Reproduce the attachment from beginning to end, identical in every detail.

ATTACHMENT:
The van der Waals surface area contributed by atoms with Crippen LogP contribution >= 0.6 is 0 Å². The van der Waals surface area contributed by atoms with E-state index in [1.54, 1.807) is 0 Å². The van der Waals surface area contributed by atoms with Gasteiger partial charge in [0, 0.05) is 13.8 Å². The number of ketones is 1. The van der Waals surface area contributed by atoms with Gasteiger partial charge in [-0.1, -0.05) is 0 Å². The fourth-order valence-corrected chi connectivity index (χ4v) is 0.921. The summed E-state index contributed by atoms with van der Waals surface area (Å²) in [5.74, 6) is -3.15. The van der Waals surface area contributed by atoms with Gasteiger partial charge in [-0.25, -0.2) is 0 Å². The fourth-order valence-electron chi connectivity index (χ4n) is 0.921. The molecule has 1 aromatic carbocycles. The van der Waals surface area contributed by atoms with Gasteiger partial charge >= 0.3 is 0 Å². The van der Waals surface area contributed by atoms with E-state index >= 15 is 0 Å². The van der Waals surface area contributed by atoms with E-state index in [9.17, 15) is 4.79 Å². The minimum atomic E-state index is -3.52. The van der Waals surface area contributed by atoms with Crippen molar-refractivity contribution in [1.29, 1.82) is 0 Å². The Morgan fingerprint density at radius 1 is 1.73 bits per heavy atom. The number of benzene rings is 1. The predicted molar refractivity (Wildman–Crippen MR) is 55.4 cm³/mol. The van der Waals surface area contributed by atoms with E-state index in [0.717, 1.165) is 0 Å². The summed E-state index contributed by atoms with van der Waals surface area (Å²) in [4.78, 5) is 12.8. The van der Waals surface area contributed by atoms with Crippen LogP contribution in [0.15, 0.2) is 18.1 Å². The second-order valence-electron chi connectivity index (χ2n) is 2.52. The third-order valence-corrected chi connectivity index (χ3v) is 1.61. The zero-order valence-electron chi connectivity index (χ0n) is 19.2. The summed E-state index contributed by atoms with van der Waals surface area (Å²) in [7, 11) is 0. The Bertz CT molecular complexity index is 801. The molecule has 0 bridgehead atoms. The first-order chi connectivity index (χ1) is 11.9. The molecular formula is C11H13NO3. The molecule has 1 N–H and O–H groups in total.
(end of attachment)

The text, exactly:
The van der Waals surface area contributed by atoms with Crippen LogP contribution >= 0.6 is 0 Å². The van der Waals surface area contributed by atoms with E-state index in [1.54, 1.807) is 0 Å². The van der Waals surface area contributed by atoms with Gasteiger partial charge in [0, 0.05) is 13.8 Å². The number of ketones is 1. The van der Waals surface area contributed by atoms with Gasteiger partial charge in [-0.1, -0.05) is 0 Å². The fourth-order valence-corrected chi connectivity index (χ4v) is 0.921. The summed E-state index contributed by atoms with van der Waals surface area (Å²) in [5.74, 6) is -3.15. The van der Waals surface area contributed by atoms with Gasteiger partial charge in [-0.25, -0.2) is 0 Å². The fourth-order valence-electron chi connectivity index (χ4n) is 0.921. The molecule has 1 aromatic carbocycles. The van der Waals surface area contributed by atoms with Gasteiger partial charge >= 0.3 is 0 Å². The van der Waals surface area contributed by atoms with E-state index >= 15 is 0 Å². The van der Waals surface area contributed by atoms with E-state index in [9.17, 15) is 4.79 Å². The minimum atomic E-state index is -3.52. The van der Waals surface area contributed by atoms with Crippen molar-refractivity contribution in [1.29, 1.82) is 0 Å². The Morgan fingerprint density at radius 1 is 1.73 bits per heavy atom. The number of benzene rings is 1. The predicted molar refractivity (Wildman–Crippen MR) is 55.4 cm³/mol. The van der Waals surface area contributed by atoms with E-state index in [0.717, 1.165) is 0 Å². The summed E-state index contributed by atoms with van der Waals surface area (Å²) in [4.78, 5) is 12.8. The van der Waals surface area contributed by atoms with Crippen LogP contribution in [0.15, 0.2) is 18.1 Å². The second-order valence-electron chi connectivity index (χ2n) is 2.52. The third-order valence-corrected chi connectivity index (χ3v) is 1.61. The zero-order valence-electron chi connectivity index (χ0n) is 19.2. The summed E-state index contributed by atoms with van der Waals surface area (Å²) in [7, 11) is 0. The Bertz CT molecular complexity index is 801. The molecule has 0 bridgehead atoms. The first-order chi connectivity index (χ1) is 11.9. The molecular formula is C11H13NO3. The molecule has 1 N–H and O–H groups in total.